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What is Kidney Disease?

Kidney Disease


Kidney is the most important organ of the human body, playing many life sustaining roles in the human body. It is a pair of two organs which are located above the waist. The basic function of the kidney is to clean the blood through the removal of excess fluid and waste. It also helps to keep a balance between salt and minerals in the blood, also helps in the regulation of blood pressure.


Damaged kidneys can cause serious problems which may lead to even more serious diseases in the future. The damaged kidneys can build up fluids and waste products in the body as a result of which vomiting, weakness, swelling of ankles, shortness of breath and poor sleep problems can occur. If the kidney disease is not given the required attention, it may stop working, causing even death of the person. The term “acute kidney injury” is used for the lowering of performance of the kidneys, which is also known as Acute Renal Failure. Many reasons are there behind the kidney disease including blood loss due to some traumatic injury, reduction in the flow of blood going towards kidneys, damage due to sepsis which is a serious infection, excessive usage of drugs and complications in pregnancy.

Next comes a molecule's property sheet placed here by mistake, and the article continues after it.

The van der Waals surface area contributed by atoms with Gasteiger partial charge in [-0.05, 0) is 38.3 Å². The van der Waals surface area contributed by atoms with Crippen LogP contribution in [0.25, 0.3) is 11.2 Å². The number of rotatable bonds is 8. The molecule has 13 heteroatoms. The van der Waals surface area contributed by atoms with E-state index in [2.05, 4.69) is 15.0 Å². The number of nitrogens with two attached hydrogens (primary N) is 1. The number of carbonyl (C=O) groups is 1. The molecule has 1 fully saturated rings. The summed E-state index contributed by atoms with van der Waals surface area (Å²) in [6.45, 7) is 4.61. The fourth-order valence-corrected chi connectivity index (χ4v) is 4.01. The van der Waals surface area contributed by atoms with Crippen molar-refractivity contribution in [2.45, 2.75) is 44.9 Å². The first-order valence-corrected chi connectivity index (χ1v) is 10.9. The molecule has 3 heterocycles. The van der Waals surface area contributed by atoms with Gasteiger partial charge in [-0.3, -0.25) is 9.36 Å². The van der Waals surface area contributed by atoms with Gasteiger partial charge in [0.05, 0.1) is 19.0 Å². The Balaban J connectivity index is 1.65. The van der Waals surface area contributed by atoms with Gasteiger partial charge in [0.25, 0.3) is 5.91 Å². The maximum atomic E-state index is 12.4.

Kidney diseases are more common in marathon athletes and runners as their intake of fluid is comparatively low. Due to this low consumption, a breakdown of muscle tissues occur causing renal failure. Myoglobin is the chemical which is released due to this breakdown, causing the kidney disease. The kidney dis-functionality and the related diseases lasting for more than 3 months is known as Chronic Kidney Disease. The most common causes of Chronic Kidney Disease include high blood pressure and diabetes. Some other causes include urinary tract infections, inflammation, congenital defects and polycystic kidney disease.

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Posted by on Oct 23rd, 2014 and filed under Disease, Health, Symptoms. You can follow any responses to this entry through the RSS 2.0. Both comments and pings are currently closed.